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Last updateThu, 19 Nov 2015 8pm

   20140901MetroCastweb

Harry W. Nice Bridge plan stalled with no funding for construction

Brooks, Mullen & LoBuglio question bike/pedestrian path

The Maryland Transportation Authority (MDTA), in coordination with the Federal Highway Administration (FHWA) and Virginia Department of Transportation (VDOT), initiated a project planning study for the Governor Harry W. Nice Memorial Bridge Improvement Project four years ago.

The King George Board of Supervisors got an update on the proposed project last week, with Glen Smith, Project Manager with the MDTA, saying that there is still no money to continue the project beyond the planning stage.

That was the same message he gave to supervisors a year ago.

Smith said he was present to provide a status report on the project planning, update the board on the preferred alternate conceptual mitigation package, and discuss the status of a draft memorandum of agreement proposed between the MDTA, VDOT, FHWA, the National Park Service, Virginia Tourism Corporation, Virginia Department of Conservation & Recreation and the King George Board of Supervisors.

That memorandum is in regard to mitigation of the effects to public parks from the bridge project.

The MDTA is completing its final phase of the planning to be concluded in spring 2011.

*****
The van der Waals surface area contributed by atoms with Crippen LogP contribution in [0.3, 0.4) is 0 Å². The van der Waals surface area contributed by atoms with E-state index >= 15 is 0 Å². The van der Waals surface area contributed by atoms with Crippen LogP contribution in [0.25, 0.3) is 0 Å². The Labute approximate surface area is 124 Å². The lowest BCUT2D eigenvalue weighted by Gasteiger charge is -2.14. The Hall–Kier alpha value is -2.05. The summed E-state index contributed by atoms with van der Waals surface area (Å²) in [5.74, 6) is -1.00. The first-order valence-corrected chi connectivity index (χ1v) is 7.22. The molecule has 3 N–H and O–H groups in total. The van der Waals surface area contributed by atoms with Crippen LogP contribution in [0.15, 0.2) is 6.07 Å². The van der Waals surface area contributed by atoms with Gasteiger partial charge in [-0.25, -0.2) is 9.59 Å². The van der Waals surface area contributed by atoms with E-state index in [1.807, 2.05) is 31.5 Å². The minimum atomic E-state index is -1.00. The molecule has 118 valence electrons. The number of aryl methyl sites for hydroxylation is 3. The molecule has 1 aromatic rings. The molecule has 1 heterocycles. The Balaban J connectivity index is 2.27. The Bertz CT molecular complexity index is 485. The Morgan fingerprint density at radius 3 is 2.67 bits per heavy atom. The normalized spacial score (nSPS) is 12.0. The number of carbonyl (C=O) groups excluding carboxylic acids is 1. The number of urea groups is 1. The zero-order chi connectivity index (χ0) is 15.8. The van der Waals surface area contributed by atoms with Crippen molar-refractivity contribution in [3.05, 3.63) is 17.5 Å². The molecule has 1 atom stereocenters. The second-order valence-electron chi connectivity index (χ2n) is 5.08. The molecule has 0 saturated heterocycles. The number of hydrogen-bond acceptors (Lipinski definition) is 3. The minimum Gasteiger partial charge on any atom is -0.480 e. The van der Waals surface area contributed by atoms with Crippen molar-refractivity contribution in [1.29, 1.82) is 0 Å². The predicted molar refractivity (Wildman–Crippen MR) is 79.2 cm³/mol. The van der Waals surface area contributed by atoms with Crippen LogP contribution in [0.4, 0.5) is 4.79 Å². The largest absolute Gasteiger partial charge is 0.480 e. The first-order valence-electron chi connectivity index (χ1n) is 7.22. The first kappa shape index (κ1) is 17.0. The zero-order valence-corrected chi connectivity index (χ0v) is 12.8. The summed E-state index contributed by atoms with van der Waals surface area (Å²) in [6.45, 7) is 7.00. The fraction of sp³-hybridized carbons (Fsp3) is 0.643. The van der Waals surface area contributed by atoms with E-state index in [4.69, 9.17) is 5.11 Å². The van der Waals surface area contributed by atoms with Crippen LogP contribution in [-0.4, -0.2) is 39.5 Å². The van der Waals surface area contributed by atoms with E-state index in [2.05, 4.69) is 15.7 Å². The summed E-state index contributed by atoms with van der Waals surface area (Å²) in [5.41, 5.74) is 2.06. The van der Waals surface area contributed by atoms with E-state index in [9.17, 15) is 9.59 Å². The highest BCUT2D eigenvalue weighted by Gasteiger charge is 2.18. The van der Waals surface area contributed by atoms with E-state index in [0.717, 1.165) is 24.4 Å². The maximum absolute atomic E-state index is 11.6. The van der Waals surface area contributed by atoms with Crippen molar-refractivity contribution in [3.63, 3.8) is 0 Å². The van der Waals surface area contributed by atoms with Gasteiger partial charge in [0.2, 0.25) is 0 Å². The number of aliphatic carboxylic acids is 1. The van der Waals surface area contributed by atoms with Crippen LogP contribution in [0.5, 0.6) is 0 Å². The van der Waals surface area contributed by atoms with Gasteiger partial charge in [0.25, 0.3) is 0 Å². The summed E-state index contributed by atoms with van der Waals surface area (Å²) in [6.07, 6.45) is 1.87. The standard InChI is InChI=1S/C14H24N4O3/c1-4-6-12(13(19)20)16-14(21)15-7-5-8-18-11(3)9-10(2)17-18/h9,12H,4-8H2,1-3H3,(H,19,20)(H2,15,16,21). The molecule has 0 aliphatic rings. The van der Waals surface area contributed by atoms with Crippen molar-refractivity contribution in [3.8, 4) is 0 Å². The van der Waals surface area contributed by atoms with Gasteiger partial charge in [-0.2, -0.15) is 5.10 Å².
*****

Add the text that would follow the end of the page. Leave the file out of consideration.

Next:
The previous phase included two public hearings a year ago for input on an environmental impact document required under the National Environmental Policy Act (NEPA).

Smith said the NEPA study was conducted because if the project does go forward, it would likely include federal funding, and a NEPA study is required under that scenario.

The NEPA study includes an environmental analysis that identifies how the proposed alternates would affect the surrounding communities, businesses, and natural environment, known in this case as the conceptual mitigation package.

PREFERRED CONSTRUCTION ALTERNATE

The cost of the preferred bridge improvement alternate is estimated at about $800 million–$850 million.

That would entail construction of a new four-lane bridge with 24-foot wide travel lanes in each direction, 12-foot shoulders on either side of the vehicle lanes with wide offsets in the middle on each side of a center barrier, a 10-foot wide two-way bicycle/pedestrian path on the south side with a barrier separation from vehicles. The bridge would also have outside railings on each side of the bridge.

Supervisor Cedell Brooks questioned the need for the bridge to have a bicycle/pedestrian path and also wanted to know how much that added to the cost.

“Nobody rides bicycles that much on U.S. 301 because 301 really doesn’t have shoulders to accommodate bicycles,” Brooks said.

Saying the cost range for the bicycle/pedestrian path is estimated at $70 million–$90 million, Smith added, “We are getting direction from Federal Highway (Administration) for any major projects to begin incorporating all modes of transportation on all our highway projects.”

Smith also said that counties on both sides of the river have planning for bike routes in the future, adding there would be connecting points and it would tie into Wayside and Barnesfield parks.